Word-Of-the-Week #704: Self-Talk

February 1, 2018 by  

Self-Talkthe positive and negative thoughts you feed yourself daily.

Have you ever thought about what percentage of your “self-talk” is positive? Do you tend to deny your accomplishments or brush them aside? How can you possibly be successful if you see yourself as mediocre or worse?

This week features Bryan Falchuk, Inc. “Don’t let negative self-talk hold you back.”  He writes, “I spent one third of my career as a management consultant. It was a great experience filled with a lot of learning and a lot of tough moments, too. 

That means I was paid to find what is wrong, root it out, and figure out a better path forward. It made me a great problem-solver, but it had a downside–I (and others in similar jobs) was being conditioned to point out the negative in everything I saw. 

The thing is, we all do this, especially with ourselves. Listen to how people talk about their workload or the hours they work. It almost becomes a competition for who is the most beaten down. 

You often hear things around the office like, “I was at the office until 10 last night. I’m so tired!” Then a coworker will often respond, full of pride, with something like, “10? Wow, you have it easy. I was here until midnight, and then did another three hours once I got home.” 

Let me ask, which one of them is the winner in this debate? 

Or when you try to commend someone on doing a good job, they often point out where they went wrong rather than just taking the praise. I remember giving a big presentation to a client early in my career, and a peer told me I did a great job afterward. My immediate response was, “No, I totally messed up that section about their growth strategy. Luckily they forgot about that once we showed them the savings involved.” I could not even start by saying, “Thanks,” before pointing out my failure.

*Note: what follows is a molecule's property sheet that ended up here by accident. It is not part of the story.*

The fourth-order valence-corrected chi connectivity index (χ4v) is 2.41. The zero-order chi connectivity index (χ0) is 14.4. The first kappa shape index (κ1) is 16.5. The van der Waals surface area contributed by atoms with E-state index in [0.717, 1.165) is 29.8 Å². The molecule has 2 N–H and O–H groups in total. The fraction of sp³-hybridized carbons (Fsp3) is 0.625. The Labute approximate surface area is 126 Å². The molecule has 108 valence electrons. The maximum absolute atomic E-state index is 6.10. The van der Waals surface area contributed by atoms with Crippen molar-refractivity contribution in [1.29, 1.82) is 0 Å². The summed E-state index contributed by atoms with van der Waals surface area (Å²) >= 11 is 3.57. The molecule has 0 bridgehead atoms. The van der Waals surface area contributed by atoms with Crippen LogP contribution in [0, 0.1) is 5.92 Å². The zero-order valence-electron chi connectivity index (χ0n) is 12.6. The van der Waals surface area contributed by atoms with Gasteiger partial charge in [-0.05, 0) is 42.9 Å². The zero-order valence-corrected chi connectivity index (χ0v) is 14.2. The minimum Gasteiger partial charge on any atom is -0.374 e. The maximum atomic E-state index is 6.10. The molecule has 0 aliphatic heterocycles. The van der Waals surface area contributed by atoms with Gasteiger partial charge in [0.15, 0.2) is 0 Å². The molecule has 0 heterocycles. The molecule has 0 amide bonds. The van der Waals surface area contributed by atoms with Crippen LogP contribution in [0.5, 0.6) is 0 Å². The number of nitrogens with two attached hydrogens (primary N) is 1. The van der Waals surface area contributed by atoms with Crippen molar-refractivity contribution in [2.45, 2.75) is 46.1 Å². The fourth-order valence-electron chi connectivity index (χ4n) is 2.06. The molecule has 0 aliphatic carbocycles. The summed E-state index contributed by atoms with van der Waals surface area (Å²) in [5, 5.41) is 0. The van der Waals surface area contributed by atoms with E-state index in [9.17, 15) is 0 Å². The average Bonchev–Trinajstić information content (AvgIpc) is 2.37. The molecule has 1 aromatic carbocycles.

And it is not just in work situations. Next time someone has you over for dinner, compliment them on the food, and watch what happens. You are likely to hear something like, “Thanks, but I overcooked the meat.” Or, “Maybe, but the vegetables needed more salt.” 

This has become a major focus of my coaching work–helping people to get comfortable with being good at things. We are so entrenched in self-deprecation or denying our achievements that we end up framing ourselves with mediocrity at best or incompetence at worst. 

  • How can you possibly be successful if you see yourself as mediocre or worse? The answer is obviously that you can’t.” 

However you can change the situation and next week will feature how to do just that.

This week’s focus is on your “self talk.” What thoughts are you reinforcing? When someone compliments you do you accept the praise or try to downplay it? How would it feel to get comfortable with being good at things?

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